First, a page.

Patients get green light for less painful prostate care

February 21, 2007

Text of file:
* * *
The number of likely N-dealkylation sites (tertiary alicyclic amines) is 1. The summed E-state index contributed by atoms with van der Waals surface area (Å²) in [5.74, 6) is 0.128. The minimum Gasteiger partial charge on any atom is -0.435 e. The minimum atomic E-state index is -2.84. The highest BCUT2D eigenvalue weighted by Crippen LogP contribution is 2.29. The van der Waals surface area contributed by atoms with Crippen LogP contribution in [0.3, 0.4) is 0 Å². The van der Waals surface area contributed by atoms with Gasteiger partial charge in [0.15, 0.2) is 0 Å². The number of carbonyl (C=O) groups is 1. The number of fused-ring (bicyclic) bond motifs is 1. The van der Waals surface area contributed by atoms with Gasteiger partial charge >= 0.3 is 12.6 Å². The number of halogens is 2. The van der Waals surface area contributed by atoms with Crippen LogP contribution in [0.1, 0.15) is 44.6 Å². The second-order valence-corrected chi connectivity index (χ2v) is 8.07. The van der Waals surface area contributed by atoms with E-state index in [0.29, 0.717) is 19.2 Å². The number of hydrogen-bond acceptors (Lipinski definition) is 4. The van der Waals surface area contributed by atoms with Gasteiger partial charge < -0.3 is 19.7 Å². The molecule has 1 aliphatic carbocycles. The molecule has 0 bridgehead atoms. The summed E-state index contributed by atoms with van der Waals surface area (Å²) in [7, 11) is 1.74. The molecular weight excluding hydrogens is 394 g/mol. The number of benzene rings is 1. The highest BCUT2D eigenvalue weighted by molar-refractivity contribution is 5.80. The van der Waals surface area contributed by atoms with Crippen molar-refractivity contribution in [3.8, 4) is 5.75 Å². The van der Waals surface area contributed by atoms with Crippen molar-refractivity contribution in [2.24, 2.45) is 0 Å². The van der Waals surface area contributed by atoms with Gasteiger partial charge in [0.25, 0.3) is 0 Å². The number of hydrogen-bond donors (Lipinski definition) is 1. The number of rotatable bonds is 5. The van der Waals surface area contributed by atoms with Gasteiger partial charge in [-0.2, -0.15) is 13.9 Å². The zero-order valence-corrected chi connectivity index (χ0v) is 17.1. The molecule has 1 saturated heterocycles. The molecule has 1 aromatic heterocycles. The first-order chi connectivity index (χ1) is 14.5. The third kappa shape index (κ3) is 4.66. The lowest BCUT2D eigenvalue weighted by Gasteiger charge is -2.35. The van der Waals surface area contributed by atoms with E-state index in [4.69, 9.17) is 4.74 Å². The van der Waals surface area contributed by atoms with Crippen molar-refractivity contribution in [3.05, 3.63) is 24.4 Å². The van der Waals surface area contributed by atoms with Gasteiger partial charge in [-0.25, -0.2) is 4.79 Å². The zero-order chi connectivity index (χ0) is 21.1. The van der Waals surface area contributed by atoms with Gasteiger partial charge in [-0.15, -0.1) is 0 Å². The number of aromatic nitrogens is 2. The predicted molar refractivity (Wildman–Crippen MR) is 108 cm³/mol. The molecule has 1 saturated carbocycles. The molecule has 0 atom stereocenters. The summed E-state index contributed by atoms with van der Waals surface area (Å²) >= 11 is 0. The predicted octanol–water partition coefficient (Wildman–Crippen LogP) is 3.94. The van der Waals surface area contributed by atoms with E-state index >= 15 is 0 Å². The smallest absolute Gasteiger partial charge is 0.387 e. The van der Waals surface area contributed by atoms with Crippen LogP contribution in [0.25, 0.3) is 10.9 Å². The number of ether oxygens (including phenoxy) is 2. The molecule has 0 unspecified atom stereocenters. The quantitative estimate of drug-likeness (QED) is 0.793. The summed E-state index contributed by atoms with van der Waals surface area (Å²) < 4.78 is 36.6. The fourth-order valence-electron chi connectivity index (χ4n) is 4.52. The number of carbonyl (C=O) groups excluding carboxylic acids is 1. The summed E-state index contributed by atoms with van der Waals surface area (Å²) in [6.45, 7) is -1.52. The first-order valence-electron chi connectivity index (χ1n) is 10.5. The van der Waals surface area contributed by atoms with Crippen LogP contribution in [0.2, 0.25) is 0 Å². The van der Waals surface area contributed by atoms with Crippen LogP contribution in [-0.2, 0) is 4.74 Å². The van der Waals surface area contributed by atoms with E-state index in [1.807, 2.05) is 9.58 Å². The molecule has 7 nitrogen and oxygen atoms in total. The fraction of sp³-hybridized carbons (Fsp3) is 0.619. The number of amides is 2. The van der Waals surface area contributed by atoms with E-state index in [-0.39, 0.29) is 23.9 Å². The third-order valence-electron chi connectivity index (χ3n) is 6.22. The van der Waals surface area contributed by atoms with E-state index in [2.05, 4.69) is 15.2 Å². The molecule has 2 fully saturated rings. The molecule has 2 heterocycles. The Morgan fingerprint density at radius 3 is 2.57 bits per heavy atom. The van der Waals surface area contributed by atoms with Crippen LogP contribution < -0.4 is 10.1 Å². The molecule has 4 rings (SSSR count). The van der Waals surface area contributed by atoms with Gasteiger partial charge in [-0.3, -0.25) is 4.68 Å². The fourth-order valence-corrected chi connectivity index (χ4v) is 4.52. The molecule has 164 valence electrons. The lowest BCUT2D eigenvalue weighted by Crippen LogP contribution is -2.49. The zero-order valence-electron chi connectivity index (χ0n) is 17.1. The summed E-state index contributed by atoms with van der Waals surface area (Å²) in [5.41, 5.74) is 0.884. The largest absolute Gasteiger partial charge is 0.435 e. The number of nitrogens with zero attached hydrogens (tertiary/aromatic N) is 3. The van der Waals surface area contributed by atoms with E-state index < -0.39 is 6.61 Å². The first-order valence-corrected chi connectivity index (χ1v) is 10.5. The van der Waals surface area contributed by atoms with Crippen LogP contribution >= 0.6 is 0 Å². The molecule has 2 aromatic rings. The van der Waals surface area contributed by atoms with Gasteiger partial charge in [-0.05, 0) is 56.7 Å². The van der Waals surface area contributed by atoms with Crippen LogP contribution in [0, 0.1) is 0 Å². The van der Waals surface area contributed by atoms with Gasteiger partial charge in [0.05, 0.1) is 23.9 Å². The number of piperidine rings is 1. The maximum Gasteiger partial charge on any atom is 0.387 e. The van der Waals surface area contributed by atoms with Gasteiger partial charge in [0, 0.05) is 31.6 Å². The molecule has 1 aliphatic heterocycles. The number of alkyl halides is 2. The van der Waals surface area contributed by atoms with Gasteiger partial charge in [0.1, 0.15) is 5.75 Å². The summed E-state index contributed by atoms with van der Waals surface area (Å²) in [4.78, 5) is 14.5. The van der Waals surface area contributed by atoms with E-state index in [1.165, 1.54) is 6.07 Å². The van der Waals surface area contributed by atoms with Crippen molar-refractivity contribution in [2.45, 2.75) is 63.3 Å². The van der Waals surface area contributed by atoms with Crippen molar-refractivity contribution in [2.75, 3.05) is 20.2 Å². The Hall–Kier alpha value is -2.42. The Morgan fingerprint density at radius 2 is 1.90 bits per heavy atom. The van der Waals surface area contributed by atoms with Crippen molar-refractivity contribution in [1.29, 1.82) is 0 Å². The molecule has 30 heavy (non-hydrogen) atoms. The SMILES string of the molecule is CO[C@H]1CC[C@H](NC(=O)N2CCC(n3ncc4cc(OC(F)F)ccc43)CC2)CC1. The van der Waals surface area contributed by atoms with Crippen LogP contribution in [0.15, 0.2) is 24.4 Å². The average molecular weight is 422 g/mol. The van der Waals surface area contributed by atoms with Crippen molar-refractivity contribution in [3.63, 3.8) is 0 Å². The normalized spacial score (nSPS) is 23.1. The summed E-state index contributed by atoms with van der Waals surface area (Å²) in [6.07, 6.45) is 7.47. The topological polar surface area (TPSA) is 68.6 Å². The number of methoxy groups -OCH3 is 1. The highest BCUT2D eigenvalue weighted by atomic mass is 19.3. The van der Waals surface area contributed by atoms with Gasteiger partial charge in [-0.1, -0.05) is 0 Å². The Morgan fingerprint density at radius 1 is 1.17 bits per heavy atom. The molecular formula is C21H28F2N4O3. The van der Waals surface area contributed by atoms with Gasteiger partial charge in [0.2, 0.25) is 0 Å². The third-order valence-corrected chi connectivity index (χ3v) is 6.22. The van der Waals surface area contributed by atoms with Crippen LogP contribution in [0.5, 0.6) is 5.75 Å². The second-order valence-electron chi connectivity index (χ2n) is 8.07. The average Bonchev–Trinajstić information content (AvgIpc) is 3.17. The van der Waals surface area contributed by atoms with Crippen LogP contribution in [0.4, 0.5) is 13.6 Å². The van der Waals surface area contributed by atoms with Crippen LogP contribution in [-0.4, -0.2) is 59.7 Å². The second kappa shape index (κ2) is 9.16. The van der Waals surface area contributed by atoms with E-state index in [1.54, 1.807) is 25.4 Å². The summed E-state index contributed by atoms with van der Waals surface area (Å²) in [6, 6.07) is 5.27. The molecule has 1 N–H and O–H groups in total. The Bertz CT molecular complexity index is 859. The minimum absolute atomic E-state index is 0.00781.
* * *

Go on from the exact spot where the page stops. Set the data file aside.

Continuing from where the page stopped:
A new prostate-shrinking, laser therapy at New Hanover Regional Medical Center now gives men undergoing surgery for benign prostate enlargement the green light, literally, to return home within hours of their procedure. So-called because of the wavelength of light it emits, the GreenLight laser vaporizes prostrate tissue around the urethra, increasing urinary flow while all but eliminating bleeding and the need for inpatient hospitalization. “The basic concept is you take the laser and touch the prostate, and the laser generates such heat that the tissue vaporizes,” said Ed Whitesides, MD, a Wilmington urologist with Urology Associates of Southeastern North Carolina. “Basically you just boil the tissue away.” The new laser technology supplants older treatment methods for enlarged prostate, or benign prostatic hyperplasia, including microwave thermotherapy, hot water-induced thermotherapy, various medications and, for over 70 years the gold standard of treatments, Trans Urethral Resection of the Prostate, or TURP. “It used to be up until the early 1980s you either lived with your symptoms or had a TURP, in which an electrified whittling device shaves tissue out of the way, opening up the water channel and restoring more normal urination,” he said. “Since that time a variety of medicines have been developed to help control the symptoms of enlarged prostate, but they require a lifelong commitment.” The hour-long TURP procedure can have drawbacks – primarily blood loss and overnight hospitalization. “TURP is a safe, effective operation, but the prostate is a vascular organ,” he said. “The electrified resectoscope or whittling device cuts across blood vessels. Almost universally after TURP, the patient has to be admitted to the hospital where a special catheter is put in place.” But because GreenLight’s cauterizing effect significantly reduces, if not eliminates, blood loss during surgery, most patients return home within a few hours of surgery, he said. “The laser totally seals off blood vessels the minute it touches them, so it’s essentially a bloodless procedure we can do on an outpatient basis,” Dr. Whitesides said. The procedure is performed under general or spinal anesthesia, he said. At present, NHRMC’s GreenLight laser generates 80 watts of power. Recent approval for a system upgrade, however, will soon result in the use of a 120-watt laser for patients with prostates in excess of 50 grams. Jim LaSure, one of Dr. Whitesides’ GreenLight patients, said he suffered no pain and “very little” bleeding with the procedure. “I had some apprehension about the procedure, but didn’t want to continue taking medication, and I was still getting up at night or at a restaurant or movie to use the bathroom,” LaSure said. “I’m very pleased with the results.” Between November 2005 and June 2006, of the 101 GreenLight laser procedures performed at NHRMC, 87 were outpatient. In 2000 it was estimated men aged 20 years or older would make 4.5 million doctor visits with enlarged prostate listed as the primary diagnosis. “If you have frequent urination during day and night, or there’s a slowing down of the urinary stream, or you feel like you don’t get all the way empty, you may want to consider this procedure,” Dr. Whitesides said.For information on a physician referral for enlarged prostate, please contact VitaLine at 888.815.5188.